Off-Campus: The Churchill Club on the Future of Batteries

December 6, 2016

Colvin Wang and a number of other SEC officers attended a panel last week on the future of batteries hosted by the Churchill Club, a technology and business forum based in Silicon Valley. This is his recap of the event.

On Wednesday evening, the Churchill Club gathered in Pullman Hotel in Redwood City for a panel of experts discussing the “Future of Batteries.” Delectable dinner was catered in the large conference hall, as professionals from a wide variety of industries sat down together at the dozens of dinner tables. At my table, there was one co-founder of a cleantech startup out of Berkeley, two professionals from Oracle, two producers from MotorTrend, and two more folks who I unfortunately did not get to talk to. Professionals in attendance were mostly in industries related to batteries, and some (~30%) worked directly in the energy storage industry.


The panel, moderated by a director at Accenture, consisted of the founder & CEO of SolidEnergy Systems, a battery startup; a partner from the VC  firm DBL Partners; the CCO of Advanced Microgrid Solutions, an energy storage system company; and a cleantech industry journalist from Greentech Media. The panel started off with the moderator setting the stage by introducing the importance of batteries, and building the suspense for the BBB, or the Big Battery Breakthrough. The BBB was later discussed by the panel, and there seemed to be skepticism about the existence of such a phenomenon. There did not seem to be resounding evidence, from a technical perspective that batteries could improve as quickly as, say, semiconductor-based technology. The SolidEnergy Systems CEO also mentioned that news may often appear to show big breakthroughs for things that may not really be all that significant. News often reports on improvements of one parameter of a battery at the cost of other parameters, and also usually only at a lab scale. A real battery breakthrough would need to significantly improve all parameters of the battery (cycle life, energy density, power density, safety, and cost) and be at a commercial product level.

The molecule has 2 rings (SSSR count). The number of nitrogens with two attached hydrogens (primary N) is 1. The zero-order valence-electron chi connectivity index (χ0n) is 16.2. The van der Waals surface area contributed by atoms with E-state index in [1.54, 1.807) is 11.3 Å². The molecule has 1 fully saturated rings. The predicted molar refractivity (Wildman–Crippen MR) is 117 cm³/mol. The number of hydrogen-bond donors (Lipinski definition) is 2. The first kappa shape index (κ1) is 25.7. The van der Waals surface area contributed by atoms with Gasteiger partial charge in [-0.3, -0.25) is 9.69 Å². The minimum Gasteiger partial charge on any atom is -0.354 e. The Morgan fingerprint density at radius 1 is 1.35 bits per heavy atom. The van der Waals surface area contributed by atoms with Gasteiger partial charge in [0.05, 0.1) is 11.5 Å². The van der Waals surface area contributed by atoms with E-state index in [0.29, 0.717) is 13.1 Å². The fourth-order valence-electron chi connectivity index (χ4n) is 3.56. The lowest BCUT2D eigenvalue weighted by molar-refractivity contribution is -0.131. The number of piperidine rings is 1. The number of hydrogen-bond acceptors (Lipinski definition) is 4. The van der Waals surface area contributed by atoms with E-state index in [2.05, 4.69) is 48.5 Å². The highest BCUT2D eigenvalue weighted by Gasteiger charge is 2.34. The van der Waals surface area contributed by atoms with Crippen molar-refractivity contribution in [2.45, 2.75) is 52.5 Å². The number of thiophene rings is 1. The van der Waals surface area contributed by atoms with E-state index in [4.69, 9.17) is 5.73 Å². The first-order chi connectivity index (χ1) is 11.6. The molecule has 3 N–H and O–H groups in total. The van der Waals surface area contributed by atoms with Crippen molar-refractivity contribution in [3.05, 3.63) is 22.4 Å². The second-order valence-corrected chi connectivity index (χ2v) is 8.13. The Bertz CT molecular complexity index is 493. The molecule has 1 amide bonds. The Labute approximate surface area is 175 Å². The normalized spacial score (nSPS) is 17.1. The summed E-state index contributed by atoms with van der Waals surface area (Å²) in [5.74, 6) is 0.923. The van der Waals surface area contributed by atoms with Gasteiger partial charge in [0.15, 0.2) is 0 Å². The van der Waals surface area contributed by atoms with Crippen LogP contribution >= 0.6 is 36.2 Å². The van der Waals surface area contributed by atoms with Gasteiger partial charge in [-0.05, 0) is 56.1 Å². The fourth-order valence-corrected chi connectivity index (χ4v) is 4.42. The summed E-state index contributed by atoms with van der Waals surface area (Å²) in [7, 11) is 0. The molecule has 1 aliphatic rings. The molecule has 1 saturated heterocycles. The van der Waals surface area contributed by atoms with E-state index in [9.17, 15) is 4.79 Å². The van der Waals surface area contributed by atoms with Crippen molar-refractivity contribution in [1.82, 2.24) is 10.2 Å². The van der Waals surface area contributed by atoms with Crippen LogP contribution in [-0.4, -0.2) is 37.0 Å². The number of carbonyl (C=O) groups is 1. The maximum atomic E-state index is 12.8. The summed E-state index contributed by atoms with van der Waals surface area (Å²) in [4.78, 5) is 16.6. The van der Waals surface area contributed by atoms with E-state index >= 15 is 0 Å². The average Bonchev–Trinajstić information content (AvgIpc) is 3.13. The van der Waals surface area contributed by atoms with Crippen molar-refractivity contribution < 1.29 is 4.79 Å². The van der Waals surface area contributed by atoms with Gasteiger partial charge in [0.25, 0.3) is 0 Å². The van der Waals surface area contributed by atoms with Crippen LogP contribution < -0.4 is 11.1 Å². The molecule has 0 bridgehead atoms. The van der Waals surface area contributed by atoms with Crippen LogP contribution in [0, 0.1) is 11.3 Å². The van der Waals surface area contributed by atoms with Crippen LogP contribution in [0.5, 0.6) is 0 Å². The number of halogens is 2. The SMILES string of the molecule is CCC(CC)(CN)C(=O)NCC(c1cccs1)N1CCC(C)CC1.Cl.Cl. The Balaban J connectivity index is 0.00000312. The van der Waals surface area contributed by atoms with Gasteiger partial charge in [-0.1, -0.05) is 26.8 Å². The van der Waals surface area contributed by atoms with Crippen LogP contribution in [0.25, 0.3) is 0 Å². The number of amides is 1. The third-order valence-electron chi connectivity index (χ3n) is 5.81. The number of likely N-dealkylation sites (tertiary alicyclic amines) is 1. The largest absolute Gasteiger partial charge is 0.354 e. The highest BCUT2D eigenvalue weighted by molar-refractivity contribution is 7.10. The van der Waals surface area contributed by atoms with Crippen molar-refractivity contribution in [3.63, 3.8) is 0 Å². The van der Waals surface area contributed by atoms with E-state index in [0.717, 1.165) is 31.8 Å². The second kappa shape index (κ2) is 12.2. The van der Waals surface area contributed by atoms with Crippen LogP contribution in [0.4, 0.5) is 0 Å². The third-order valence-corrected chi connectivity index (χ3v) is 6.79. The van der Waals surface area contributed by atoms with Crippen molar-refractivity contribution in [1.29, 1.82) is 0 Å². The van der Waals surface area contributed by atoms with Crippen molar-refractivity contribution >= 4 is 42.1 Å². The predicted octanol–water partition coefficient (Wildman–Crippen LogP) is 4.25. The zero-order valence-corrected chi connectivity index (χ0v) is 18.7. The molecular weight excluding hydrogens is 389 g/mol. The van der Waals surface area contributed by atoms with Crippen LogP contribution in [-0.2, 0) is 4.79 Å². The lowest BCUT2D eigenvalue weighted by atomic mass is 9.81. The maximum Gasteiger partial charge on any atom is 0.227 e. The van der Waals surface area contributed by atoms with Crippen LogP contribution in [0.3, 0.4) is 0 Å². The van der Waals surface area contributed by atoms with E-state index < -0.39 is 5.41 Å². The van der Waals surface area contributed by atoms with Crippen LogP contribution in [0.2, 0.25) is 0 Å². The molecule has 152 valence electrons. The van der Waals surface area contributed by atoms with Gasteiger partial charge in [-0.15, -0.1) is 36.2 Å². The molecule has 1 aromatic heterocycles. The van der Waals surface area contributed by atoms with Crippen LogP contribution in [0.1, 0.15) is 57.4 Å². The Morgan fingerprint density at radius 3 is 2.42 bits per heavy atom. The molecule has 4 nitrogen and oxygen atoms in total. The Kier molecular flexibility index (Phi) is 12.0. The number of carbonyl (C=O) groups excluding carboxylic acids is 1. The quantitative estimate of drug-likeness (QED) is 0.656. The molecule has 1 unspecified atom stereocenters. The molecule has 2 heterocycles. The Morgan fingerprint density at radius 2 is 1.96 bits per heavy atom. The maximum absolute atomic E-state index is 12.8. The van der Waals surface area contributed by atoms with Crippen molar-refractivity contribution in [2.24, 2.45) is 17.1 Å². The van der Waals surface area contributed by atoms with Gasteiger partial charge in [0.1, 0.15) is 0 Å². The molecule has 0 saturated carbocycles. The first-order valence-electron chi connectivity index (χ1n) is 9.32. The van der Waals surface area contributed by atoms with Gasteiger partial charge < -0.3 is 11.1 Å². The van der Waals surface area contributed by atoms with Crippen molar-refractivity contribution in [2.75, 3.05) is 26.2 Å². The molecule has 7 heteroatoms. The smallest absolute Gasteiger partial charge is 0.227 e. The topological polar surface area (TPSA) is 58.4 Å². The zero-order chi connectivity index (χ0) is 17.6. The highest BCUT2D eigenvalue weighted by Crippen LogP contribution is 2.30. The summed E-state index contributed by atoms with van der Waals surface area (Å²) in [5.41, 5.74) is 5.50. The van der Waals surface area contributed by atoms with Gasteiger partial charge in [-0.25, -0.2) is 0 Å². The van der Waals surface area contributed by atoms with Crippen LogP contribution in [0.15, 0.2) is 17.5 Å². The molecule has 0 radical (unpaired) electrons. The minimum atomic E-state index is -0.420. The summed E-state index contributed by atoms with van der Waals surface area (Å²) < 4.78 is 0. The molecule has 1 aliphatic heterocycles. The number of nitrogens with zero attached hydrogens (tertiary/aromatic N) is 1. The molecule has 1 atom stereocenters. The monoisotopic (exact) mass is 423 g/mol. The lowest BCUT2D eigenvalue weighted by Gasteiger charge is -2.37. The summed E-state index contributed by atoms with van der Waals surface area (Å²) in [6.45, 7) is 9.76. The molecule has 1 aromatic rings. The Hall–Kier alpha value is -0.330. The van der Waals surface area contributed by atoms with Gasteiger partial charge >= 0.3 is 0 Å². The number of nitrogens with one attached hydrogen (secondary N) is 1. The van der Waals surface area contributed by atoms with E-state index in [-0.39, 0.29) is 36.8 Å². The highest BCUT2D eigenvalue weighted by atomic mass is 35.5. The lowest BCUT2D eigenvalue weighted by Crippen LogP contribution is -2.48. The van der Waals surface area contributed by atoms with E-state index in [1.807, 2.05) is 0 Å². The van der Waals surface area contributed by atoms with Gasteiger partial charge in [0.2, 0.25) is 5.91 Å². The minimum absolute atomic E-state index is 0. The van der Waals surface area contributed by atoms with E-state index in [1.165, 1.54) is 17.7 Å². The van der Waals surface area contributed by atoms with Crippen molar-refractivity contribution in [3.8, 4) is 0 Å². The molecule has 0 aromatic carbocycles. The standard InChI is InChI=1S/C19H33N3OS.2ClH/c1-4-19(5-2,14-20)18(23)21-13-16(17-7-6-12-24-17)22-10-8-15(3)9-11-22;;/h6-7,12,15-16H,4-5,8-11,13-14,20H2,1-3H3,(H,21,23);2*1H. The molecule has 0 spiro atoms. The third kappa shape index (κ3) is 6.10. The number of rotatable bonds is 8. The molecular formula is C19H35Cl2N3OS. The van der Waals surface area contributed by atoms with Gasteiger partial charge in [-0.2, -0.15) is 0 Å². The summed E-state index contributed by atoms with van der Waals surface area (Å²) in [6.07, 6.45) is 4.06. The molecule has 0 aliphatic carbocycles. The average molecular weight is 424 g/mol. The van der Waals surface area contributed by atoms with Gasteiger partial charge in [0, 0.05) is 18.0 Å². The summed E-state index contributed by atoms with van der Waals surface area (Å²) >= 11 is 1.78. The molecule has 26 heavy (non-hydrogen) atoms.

While academic research is often focused on drastically different ways of improving batteries, such as trying new advanced battery chemistries that have the potential to be “superbatteries” if their issues could be solved, industry tends to focus on the already working Li-ion batteries, which have already made significant manufacturing gains in the last decade. The SolidEnergy CEO believed that while 2008-09 might have been a good time for the introduction of wildly new chemistries, we are now at a point where we are far along enough with Li-ion batteries that we should just continue to focus on what’s working, and make incremental improvements at the cell, module, and manufacturing levels. He also mentioned that there are two battery concepts in the pipeline with the most hope of being implemented into commercial batteries today: solid state electrolyte and lithium metal batteries.

To summarize the event, the food was great, the event was well attended, and the panelists discussed a wide variety of topics on the “Future of Batteries.”